Let us assume it travels a distance $l$ from its last collision in the “fast” stream to its first in the “slow” stream.  The average distance between collisions is called the mean free path, here “mean” is used in the sense of “average”, and we'll write the mean free path $l.$  We're simplifying slightly by taking all distances between collisions to be l, so we don’t bother with statistical averaging of the distance traveled. This does not make a big difference.  The distance traveled in the downward direction is $Δz=l u z /u,$, so the ( $x$-direction) speed difference between the two streams is

$Δv= dv( z ) dz Δz= v 0 d ⋅ l u z u .$

The molecule has mass $m,$ so on average the momentum transferred from the fast stream to the slow stream is $Δp=mΔv.$  With our simplifying assumption that all molecules have the same speed $u,$ all downward values of $u z$ between 0 and u are equally likely, and the density of downward-moving molecules is $n/2,$ so the rate of transfer of momentum by downward-moving molecules through the plane is

$n 2 u z mΔv ¯ = nm 2 ⋅l⋅ u z 2 ¯ u ⋅ v 0 d .$

At the same time, molecules are moving upwards form the slower streams into the faster ones, and the calculation is exactly the same.  These two processes have the same sign: in the first case, the slower stream is gaining forward momentum from the faster, in the second, the faster stream is losing forward momentum, and in both cases total forward momentum is conserved.  Therefore, the two processes make the same contribution, and the total momentum flow rate (per unit area) across the plane is

using $u z 2 = u 2 /3.$

Evidently this rate of downward transfer of $x$-direction momentum doesn’t depend on what level between the plates we choose for our imaginary plane, it’s the same momentum flow all the way from the top plate to the bottom plate: so it’s simply the rate at which the moving top plate is supplying $x$-direction momentum to the fluid,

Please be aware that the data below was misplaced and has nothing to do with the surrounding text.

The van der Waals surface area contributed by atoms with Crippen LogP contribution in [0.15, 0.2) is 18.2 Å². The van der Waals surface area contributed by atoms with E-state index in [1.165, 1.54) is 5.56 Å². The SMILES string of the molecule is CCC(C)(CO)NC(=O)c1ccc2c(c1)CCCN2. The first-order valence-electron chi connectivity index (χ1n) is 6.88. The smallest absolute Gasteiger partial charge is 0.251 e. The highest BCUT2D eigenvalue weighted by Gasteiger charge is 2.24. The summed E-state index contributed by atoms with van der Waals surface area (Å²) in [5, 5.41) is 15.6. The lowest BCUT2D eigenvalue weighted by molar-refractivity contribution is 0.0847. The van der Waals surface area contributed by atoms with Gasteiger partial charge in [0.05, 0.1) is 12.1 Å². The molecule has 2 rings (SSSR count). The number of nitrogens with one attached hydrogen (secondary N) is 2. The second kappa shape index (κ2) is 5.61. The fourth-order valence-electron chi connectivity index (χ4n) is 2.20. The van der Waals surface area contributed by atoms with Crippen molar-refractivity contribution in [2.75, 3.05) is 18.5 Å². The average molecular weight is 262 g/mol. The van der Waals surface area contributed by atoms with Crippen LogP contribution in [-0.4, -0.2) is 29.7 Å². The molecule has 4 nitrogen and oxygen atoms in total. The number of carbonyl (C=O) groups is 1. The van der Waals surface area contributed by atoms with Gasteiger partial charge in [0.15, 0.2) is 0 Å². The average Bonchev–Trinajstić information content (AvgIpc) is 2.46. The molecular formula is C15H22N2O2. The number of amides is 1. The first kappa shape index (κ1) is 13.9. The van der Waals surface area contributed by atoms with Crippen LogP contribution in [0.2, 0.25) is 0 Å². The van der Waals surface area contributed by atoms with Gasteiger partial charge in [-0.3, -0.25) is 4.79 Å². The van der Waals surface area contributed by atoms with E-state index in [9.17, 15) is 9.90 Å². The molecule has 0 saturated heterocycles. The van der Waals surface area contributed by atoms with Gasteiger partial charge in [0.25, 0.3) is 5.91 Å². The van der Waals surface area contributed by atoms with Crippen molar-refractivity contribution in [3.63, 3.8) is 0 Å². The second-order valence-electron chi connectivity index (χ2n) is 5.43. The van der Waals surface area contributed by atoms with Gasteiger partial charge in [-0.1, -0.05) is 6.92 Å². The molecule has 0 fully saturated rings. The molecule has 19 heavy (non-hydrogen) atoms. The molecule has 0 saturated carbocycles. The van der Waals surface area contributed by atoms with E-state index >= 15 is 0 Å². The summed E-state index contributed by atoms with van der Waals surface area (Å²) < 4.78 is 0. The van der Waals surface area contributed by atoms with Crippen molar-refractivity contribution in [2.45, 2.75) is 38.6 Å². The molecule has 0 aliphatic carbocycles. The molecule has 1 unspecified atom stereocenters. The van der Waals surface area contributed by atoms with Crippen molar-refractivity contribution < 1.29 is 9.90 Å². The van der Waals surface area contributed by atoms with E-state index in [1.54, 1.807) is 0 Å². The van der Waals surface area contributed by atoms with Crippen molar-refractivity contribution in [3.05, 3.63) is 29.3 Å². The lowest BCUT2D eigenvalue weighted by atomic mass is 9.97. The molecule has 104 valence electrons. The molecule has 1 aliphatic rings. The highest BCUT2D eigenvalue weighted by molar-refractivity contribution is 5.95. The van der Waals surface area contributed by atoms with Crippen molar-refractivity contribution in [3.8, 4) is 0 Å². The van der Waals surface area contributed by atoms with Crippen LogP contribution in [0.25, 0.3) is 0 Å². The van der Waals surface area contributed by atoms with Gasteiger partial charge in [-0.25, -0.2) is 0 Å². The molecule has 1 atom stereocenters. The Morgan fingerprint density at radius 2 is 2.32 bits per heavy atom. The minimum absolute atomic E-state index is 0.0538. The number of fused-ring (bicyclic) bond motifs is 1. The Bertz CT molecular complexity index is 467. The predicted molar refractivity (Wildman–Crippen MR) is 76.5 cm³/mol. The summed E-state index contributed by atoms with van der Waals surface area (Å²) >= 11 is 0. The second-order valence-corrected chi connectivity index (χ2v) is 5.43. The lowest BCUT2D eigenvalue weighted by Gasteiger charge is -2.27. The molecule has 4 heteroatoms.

Since the momentum supplied moves steadily downwards through the fluid, the supply rate is the transfer rate, the two equations above are for the same thing, and we deduce that the coefficient of viscosity

$η= 1 3 nmlu.$

It should be noted that the $u$ in the above equation is the mean speed of the atoms or molecules, which is about 8% greater than the rms speed appearing in the formula for gas pressure.  In deriving the formula, we did make the simplifying assumption that all the molecules move at the same speed, and had the same mean free path, but Maxwell showed in 1860 that a more careful treatment gives essentially the same result.  As discussed below, this result was historically important because when put together with other measurements, in particular the van der Waals  isotherms for real gases, it led to estimates of the sizes of atoms.  A great deal of effort has been expended improving Maxwell’s formula.  Maxwell assumed that after a collision, the molecules recoiled in random directions.  In fact, a fast-moving molecule will tend to be deflected less, so fast-moving downward molecules will have effectively longer mean free paths than slow-moving ones, and this will substantially increase the viscosity over that predicted using the “slow” mean free path.  Further progress can be made if the interaction between molecules is represented by a definite potential, so the scattering can be analyzed in detail.  From measurements of viscosity as a function of density, it is then possible to learn something about the actual intermolecular potential.

### Why Doesn’t the Viscosity of a Gas Depend on Density?

Imagine we have a gas made up of equal numbers of red and green molecules, which have the same size, mass, etc. One of the molecules traveling through will on average have half its collisions with red molecules, half with green.  If now all the red molecules suddenly disappear, the collision rate for our wandering molecule will be halved.  This means its mean free path $l$ will double.  So, since the coefficient of viscosity  $η= 1 3 nmlu,$ halving the gas number density $n$ at the same time doubles the mean free path $l,$ so $η$ is unchanged. ( $η$ does finally begin to drop when there is so little gas left that the mean free path is of order the size of the container.)

Another way to see this is to think about the molecules shooting down from the faster stream into slower streams in the two-plate scenario.  If the density is halved, there will only be half the molecules moving down, but each will deliver the $x$-momentum difference twice as far$—$the further they go, the bigger the $x$-velocity difference between where they begin and where they end, and the more effective they are in transporting $x$-momentum downwards.

### Comparing the Viscosity Formula with Experiment

We’ll repeat the earlier table here for convenience:

Gas Viscosity in 10-6 mPa.s
Air at 100K 7.1
Air at 300K 18.6
Air at 400K 23.1
Hydrogen at 300K 9.0
Helium at 300K 20.0
Oxygen at 300K 20.8
Xenon at 300K 23.2

These values are from the CRC Handbook, 85th Edition, 6-201.